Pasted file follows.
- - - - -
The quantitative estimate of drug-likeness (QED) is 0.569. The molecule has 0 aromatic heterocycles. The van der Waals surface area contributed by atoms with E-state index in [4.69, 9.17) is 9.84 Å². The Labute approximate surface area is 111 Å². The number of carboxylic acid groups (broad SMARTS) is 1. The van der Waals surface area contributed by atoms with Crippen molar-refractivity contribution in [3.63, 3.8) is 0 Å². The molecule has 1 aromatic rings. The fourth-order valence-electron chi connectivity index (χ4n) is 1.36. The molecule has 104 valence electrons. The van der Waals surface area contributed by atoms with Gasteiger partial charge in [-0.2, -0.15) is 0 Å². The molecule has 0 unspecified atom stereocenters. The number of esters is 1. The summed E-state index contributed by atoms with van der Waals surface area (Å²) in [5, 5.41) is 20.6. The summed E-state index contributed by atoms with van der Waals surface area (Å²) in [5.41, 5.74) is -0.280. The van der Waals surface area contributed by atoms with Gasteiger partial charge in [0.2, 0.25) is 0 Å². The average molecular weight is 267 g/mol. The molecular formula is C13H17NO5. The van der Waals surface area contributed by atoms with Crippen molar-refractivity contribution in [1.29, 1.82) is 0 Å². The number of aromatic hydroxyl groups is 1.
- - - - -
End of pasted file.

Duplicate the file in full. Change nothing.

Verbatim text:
The quantitative estimate of drug-likeness (QED) is 0.569. The molecule has 0 aromatic heterocycles. The van der Waals surface area contributed by atoms with E-state index in [4.69, 9.17) is 9.84 Å². The Labute approximate surface area is 111 Å². The number of carboxylic acid groups (broad SMARTS) is 1. The van der Waals surface area contributed by atoms with Crippen molar-refractivity contribution in [3.63, 3.8) is 0 Å². The molecule has 1 aromatic rings. The fourth-order valence-electron chi connectivity index (χ4n) is 1.36. The molecule has 104 valence electrons. The van der Waals surface area contributed by atoms with Gasteiger partial charge in [-0.2, -0.15) is 0 Å². The molecule has 0 unspecified atom stereocenters. The number of esters is 1. The summed E-state index contributed by atoms with van der Waals surface area (Å²) in [5, 5.41) is 20.6. The summed E-state index contributed by atoms with van der Waals surface area (Å²) in [5.41, 5.74) is -0.280. The van der Waals surface area contributed by atoms with Gasteiger partial charge in [0.2, 0.25) is 0 Å². The average molecular weight is 267 g/mol. The molecular formula is C13H17NO5. The van der Waals surface area contributed by atoms with Crippen molar-refractivity contribution in [1.29, 1.82) is 0 Å². The number of aromatic hydroxyl groups is 1.